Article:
John reminds us he is an eyewitness of the events surrounding Jesus’ resurrection. It is as if he knows all of this will be challenged over time. His statement would have us know this is not some fanciful tale contrived by man, but the truth of God according to all he (John) has seen and felt and known.
As spectacular and unbelievable as all of this may seem to those who were not present, John assures us all these things, up to and including Jesus’ resurrection from the dead are indeed true.
Additionally, there is a point to his writing, and here it is: that anyone and everyone who reads his account over the course of history may believe that Jesus is indeed the Christ – and that He has been raised from the dead.
Writing from his perspective near the end of the first century, John would have already known the needfulness of people believing this gospel, because people were already straying from the gospel truth, and making up all kinds of fanciful tales about Jesus – either disbelieving what happened completely, or making up legendary accounts of what happened which belittled what truly did happen.
By the time John sat down to write both atheists and gnostics had taken their crack at re-writing history with the spirit of anti-Christ. All of these attempts were to place road-blocks in front of people – to stumble them from coming to the true Christ Jesus.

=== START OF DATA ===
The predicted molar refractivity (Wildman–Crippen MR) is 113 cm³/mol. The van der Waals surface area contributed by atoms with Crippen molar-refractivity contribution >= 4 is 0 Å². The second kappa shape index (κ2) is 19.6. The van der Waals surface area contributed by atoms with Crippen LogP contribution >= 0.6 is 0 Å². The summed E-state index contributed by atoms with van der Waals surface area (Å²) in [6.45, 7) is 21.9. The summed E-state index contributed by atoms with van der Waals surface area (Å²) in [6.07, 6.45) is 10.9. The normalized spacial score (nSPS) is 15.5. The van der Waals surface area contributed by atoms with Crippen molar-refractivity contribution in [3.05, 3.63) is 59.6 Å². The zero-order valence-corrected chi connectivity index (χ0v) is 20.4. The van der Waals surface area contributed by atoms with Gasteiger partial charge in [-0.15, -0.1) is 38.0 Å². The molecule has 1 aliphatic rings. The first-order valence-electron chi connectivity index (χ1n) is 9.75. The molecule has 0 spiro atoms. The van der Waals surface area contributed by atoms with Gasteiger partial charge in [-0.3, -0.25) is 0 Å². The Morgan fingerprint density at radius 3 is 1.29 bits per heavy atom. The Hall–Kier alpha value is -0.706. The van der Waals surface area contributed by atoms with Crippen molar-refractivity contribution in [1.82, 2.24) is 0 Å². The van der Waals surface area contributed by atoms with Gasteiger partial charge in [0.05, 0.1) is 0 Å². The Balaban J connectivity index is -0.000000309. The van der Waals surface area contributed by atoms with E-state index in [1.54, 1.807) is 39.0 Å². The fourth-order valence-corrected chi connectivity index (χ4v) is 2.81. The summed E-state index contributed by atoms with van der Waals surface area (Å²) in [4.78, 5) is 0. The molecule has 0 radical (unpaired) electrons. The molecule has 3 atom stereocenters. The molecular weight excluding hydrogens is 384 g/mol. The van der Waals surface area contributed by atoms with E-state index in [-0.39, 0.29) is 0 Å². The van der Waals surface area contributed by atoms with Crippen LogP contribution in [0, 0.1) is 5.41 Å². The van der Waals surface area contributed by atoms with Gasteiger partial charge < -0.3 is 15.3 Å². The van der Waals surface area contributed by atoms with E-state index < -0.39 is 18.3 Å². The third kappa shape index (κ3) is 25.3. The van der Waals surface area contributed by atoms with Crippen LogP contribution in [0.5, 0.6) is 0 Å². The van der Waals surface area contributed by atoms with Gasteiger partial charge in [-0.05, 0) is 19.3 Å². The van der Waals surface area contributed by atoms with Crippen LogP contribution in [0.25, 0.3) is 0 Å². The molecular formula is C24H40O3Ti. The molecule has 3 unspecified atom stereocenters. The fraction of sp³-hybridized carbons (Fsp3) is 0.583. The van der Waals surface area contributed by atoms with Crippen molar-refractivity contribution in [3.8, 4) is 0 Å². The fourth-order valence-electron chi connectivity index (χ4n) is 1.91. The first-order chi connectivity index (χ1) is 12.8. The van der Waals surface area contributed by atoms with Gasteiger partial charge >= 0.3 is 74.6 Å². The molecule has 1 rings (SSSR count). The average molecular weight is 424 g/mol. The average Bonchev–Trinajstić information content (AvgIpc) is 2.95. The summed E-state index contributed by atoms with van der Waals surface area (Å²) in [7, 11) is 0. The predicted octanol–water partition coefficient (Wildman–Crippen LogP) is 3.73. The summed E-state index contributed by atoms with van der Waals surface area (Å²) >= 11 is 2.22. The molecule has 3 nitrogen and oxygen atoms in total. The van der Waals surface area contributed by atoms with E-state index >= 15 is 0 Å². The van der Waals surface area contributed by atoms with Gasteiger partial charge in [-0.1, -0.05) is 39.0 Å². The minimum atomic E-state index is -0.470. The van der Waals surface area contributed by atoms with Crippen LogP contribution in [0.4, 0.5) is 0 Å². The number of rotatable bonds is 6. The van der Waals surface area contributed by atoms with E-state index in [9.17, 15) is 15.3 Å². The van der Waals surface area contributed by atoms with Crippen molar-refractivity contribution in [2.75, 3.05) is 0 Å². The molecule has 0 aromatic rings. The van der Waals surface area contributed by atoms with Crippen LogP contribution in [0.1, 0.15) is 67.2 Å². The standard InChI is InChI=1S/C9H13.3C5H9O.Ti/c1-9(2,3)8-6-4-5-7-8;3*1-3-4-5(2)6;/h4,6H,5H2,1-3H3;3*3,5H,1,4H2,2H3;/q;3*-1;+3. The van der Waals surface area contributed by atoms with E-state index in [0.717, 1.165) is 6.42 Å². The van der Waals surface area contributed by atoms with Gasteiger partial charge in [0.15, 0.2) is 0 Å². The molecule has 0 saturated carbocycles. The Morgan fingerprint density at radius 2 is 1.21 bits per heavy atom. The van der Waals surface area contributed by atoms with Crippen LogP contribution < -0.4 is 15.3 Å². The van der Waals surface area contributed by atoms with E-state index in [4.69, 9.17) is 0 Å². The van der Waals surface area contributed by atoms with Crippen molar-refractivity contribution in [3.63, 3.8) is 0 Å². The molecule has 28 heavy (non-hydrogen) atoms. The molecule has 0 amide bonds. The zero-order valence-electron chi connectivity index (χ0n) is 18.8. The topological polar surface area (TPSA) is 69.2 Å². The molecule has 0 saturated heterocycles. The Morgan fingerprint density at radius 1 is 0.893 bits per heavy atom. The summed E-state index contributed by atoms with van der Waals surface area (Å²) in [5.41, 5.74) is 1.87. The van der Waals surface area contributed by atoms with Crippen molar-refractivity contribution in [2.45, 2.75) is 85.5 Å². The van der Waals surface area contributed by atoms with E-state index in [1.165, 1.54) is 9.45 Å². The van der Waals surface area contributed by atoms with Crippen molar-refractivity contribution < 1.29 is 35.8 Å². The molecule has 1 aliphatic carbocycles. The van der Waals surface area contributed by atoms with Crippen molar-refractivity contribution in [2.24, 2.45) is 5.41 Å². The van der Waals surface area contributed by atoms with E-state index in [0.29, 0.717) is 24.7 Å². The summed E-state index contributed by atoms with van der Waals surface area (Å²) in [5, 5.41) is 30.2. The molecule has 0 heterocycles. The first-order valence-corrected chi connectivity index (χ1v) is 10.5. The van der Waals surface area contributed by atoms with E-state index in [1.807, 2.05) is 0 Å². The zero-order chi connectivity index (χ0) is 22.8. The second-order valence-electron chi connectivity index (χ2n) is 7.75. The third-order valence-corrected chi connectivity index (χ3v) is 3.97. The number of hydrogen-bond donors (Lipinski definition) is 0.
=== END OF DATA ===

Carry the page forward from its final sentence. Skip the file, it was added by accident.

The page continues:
We are still dealing with these attempts of Satan to dissuade and divide to this day. I am so glad John spoke out so forthrightly on the subject, as he leaves us with either the choice to believe the eyewitness accounts, (his and the other Gospels,) or to believe what people who were never there had to say about the subject.
John also knows how difficult it is for people TO believe these things. His Gospel is filled with the difficulty even Jesus’ own disciples had grasping what was right before their eyes – even in the time following the resurrection of Christ.
Here we also see Jesus lovingly reeling in His fishermen – and Simon, son of Jonah in particular. The denial of his Savior had left the impetuous Peter in a precarious position with his Lord, and Jesus would have Peter know that being faithful to His mission would eventually overcome all his doubt and denial of truth. Indeed, being faithful to the commission of Christ would cost Peter his life.